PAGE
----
ADC In An FPGA, Part 1

Note: I first published on May 1st, 2011 in a long abandoned blog. I have republished it here, with minor edits, because it is still very relevant and useful.

I’ve always had this crazy idea to implement an ADC (Analog to Digital Converter) in an FPGA. Recently I worked out a lot of the details, enough where I started to get concerned about future patent violations and associated legal issues. I’ve decided to post a summary of my work, as a record of prior art, just in case something actually comes from this. Along the way, some other geeks might be interested in this.

This ADC is supposed to be inexpensive– that’s the main goal. My requirements for this were to have no active external components. The idea is that if you already have an FPGA with some unused pins, and add some passive components then you could have a simple ADC for almost nothing. Along that line of thought, the logic inside the FPGA should also be super small.

These design parameters makes things quite difficult, and requires some out-of-the-box thinking. Normally one would consider the traditional ADC architectures and then shoehorn that into an FPGA. But after looking at them, I decided that none of them really fit the FPGA implementation very well. So instead of doing a top-down approach, I went with the bottom up.

At the core, all ADC’s rely on some sort of voltage comparator. In the FPGA, the only real comparator would be a differential input buffer. LVDS, for example. Of course, such a buffer has lots of bad behaviors like hysteresis– but that’s all we have to work with. The architecture I came up with should work around these issues.

Below is a block diagram for my ADC, click on it to enlarge. For the moment, ignore the RC Filter Model and Low Pass Filter.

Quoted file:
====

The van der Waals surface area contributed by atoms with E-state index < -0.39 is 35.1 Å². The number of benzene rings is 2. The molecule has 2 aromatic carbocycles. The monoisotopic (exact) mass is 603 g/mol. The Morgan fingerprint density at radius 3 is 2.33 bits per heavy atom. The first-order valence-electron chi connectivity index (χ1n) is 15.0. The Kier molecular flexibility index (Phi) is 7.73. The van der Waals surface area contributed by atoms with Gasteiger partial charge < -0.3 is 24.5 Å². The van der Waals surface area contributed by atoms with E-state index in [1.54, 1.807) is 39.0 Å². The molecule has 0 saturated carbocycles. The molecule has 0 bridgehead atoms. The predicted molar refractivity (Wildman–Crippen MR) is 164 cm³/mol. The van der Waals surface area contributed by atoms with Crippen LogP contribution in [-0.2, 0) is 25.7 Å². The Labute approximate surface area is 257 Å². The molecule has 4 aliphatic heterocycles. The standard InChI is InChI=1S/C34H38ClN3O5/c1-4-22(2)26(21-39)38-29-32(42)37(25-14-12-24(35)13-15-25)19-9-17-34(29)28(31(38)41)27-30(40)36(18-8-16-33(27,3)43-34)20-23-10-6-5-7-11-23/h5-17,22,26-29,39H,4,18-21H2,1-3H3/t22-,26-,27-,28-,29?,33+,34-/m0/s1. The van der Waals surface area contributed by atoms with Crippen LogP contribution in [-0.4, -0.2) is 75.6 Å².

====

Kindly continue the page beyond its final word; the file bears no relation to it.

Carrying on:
Normally, Ref would mostly track Vin. The LVDS receiver, used as a voltage comparator, senses if Ref is too high or too low, and feeds the external RC filter accordingly. There will be some ripple on Ref, which is mostly the result of the RC filter characteristics and the hysteresis of the LVDS receiver. Oddly enough, however, this ripple helps the circuit.

The RC Filter Model is simply a digital representation of the external RC filter. The output of this block is the voltage of the Ref signal (including all the ripple). The Low Pass Filter is there to smooth out the ripple on the RC Filter Model.

That’s it! OK, the devil is in the details, but that’s most of it. I’ll get to some of those details, but let’s look at some waveforms.

For these waveforms and unless otherwise said, Vin is a 10 KHz sine wave from 0.4v to 2.9v, C=220 pF, R=3.3K ohms, and the LVDS receiver hysteresis is 50 mV.

In the image above, you’ll see Vin doing it’s thing with Ref tracking it. Of course Ref has the expected ripple. The Err signal is the difference between Vin and Ref, and has a swing of about +/- 65 mV. Dout and Clk are there, but when zoomed out this far you can’t see anything useful. Here is the same waveforms, but zoomed in a lot:

In this image you can clearly see the ripple, and resulting Err, on Ref. You can also see Dout. One thing that should be mentioned at this point is that Dout is not simply a PWM’d representation of Ref. As Ref changes voltage, the ability for Dout to charge/discharge the external cap changes due to the voltage across R. This image shows Ref when it’s at its lowest level, so Dout has an easy time driving Ref higher but has difficulty bringing it lower. This is shown as a change in slew rate on Err, fast rising edge and slow falling edge.